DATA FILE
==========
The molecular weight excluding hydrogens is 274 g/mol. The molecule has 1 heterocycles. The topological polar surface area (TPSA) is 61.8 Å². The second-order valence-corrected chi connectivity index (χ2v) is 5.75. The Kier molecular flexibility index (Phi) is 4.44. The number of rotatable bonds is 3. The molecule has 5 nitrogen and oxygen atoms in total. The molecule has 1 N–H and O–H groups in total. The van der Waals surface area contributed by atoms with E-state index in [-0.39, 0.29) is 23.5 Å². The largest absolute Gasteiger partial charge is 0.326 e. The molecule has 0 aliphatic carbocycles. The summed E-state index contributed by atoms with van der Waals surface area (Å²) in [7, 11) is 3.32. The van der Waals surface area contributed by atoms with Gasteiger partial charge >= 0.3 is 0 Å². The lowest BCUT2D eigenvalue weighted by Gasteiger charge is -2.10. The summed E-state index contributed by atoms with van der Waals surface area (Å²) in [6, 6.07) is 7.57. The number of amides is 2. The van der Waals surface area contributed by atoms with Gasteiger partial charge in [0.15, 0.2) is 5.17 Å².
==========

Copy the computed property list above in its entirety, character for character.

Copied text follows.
The molecular weight excluding hydrogens is 274 g/mol. The molecule has 1 heterocycles. The topological polar surface area (TPSA) is 61.8 Å². The second-order valence-corrected chi connectivity index (χ2v) is 5.75. The Kier molecular flexibility index (Phi) is 4.44. The number of rotatable bonds is 3. The molecule has 5 nitrogen and oxygen atoms in total. The molecule has 1 N–H and O–H groups in total. The van der Waals surface area contributed by atoms with E-state index in [-0.39, 0.29) is 23.5 Å². The largest absolute Gasteiger partial charge is 0.326 e. The molecule has 0 aliphatic carbocycles. The summed E-state index contributed by atoms with van der Waals surface area (Å²) in [7, 11) is 3.32. The van der Waals surface area contributed by atoms with Gasteiger partial charge >= 0.3 is 0 Å². The lowest BCUT2D eigenvalue weighted by Gasteiger charge is -2.10. The summed E-state index contributed by atoms with van der Waals surface area (Å²) in [6, 6.07) is 7.57. The number of amides is 2. The van der Waals surface area contributed by atoms with Gasteiger partial charge in [0.15, 0.2) is 5.17 Å².